Whatever format you use for subject lines for email recaps, be sure to use it for all email recaps. That makes them easy to find and easy to write a filter for.

Risks of sending a recap message

Sending email recaps is not without risk. Ian might think that because you don't trust him, you felt it was necessary to send an email recap. There are two cases of interest with respect to this risk.

Your relationship with Ian is in serious trouble
In this case, the risk that Ian might feel distrusted is significant. It might be better not to send Ian an email recap. But you can still send one to yourself, just to make a record for your own use.
You and Ian are working together just barely well enough
In this case, consider sending a recap only to yourself, as a record. The risk of offending Ian might outweigh the benefit of a recap.

A respectful, humble tone is your risk mitigation strategy. Be sure to ask Ian to let you know if any amendments are needed. Expect Ian to offer some minor amendments, or to set you straight on anything you might have missed.

What to avoid

Be careful not to project a tone that implies that your own recollection is absolutely correct and definitive. On the other hand, also avoid expressing doubts about important elements of the agreement. For example, asking Ian directly for missing bits of information isn't advisable. To do so would cast doubt on the rest of your recap.

Last words

Acknowledge possible misunderstandings on your part. Here are some key phrases that help to express that acknowledgement.

  • As I understand the outcome of our conversation just now
  • Here's my recollection of what we just agreed to
  • Let me know whether or not this fits your recollection
  • Of course I could be mistaken
  • Maybe you recall it differently, but here's what I think we said
  • I believe we decided to defer on X for the time being
  • I believe we decided to leave X open until Y is set

If you've never written an email recap, practice with this post. Send yourself an email message recapping the major points of this post. Go to top Top  Next issue: Lessons Not Learned: I  Next Issue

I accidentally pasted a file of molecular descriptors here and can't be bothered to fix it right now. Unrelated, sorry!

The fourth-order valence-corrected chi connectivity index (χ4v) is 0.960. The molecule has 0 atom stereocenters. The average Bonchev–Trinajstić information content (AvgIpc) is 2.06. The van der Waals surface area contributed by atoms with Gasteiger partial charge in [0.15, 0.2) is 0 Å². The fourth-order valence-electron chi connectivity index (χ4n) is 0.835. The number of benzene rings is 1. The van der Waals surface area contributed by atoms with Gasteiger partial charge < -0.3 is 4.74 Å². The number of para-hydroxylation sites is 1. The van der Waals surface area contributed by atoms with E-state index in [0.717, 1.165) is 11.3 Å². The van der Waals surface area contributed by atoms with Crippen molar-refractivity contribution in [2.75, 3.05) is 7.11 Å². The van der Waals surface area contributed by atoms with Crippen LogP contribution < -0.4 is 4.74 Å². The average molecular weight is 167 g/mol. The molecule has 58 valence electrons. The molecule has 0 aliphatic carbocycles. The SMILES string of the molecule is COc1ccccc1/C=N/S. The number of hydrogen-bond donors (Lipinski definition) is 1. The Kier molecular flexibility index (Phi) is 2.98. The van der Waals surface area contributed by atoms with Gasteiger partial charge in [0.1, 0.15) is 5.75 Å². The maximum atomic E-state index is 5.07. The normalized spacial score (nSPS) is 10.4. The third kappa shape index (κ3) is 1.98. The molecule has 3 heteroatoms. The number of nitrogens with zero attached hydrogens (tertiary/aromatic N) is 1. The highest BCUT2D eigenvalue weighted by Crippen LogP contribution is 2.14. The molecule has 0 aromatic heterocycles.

101 Tips for Managing Conflict Are you fed up with tense, explosive meetings? Are you or a colleague the target of a bully? Destructive conflict can ruin organizations. But if we believe that all conflict is destructive, and that we can somehow eliminate conflict, or that conflict is an enemy of productivity, then we're in conflict with Conflict itself. Read 101 Tips for Managing Conflict to learn how to make peace with conflict and make it an organizational asset. Order Now!

Your comments are welcome

Would you like to see your comments posted here? rbrendPtoGuFOkTSMQOzxner@ChacEgGqaylUnkmwIkkwoCanyon.comSend me your comments by email, or by Web form.

About Point Lookout

This article in its entirety was written by a 
          human being. No machine intelligence was involved in any way.Thank you for reading this article. I hope you enjoyed it and found it useful, and that you'll consider recommending it to a friend.

This article in its entirety was written by a human being. No machine intelligence was involved in any way.

Point Lookout is a free weekly email newsletter. Browse the archive of past issues. Subscribe for free.

Support Point Lookout by joining the Friends of Point Lookout, as an individual or as an organization.

Do you face a complex interpersonal situation? Send it in, anonymously if you like, and I'll give you my two cents.

Related articles

More articles on Workplace Politics:

The Fram, Amundsen's shipBreaking the Rules
Many outstanding advances are due to those who broke rules to get things done. And some of those who break rules get fired or disciplined. When is rule breaking a useful tactic?
Representative Sam Graves, Republican of MissouriOn the Appearance of Impropriety
Avoiding the appearance of impropriety is a frequent basis of business decisions. What does this mean, what are the consequences of such avoiding, and when is it an appropriate choice?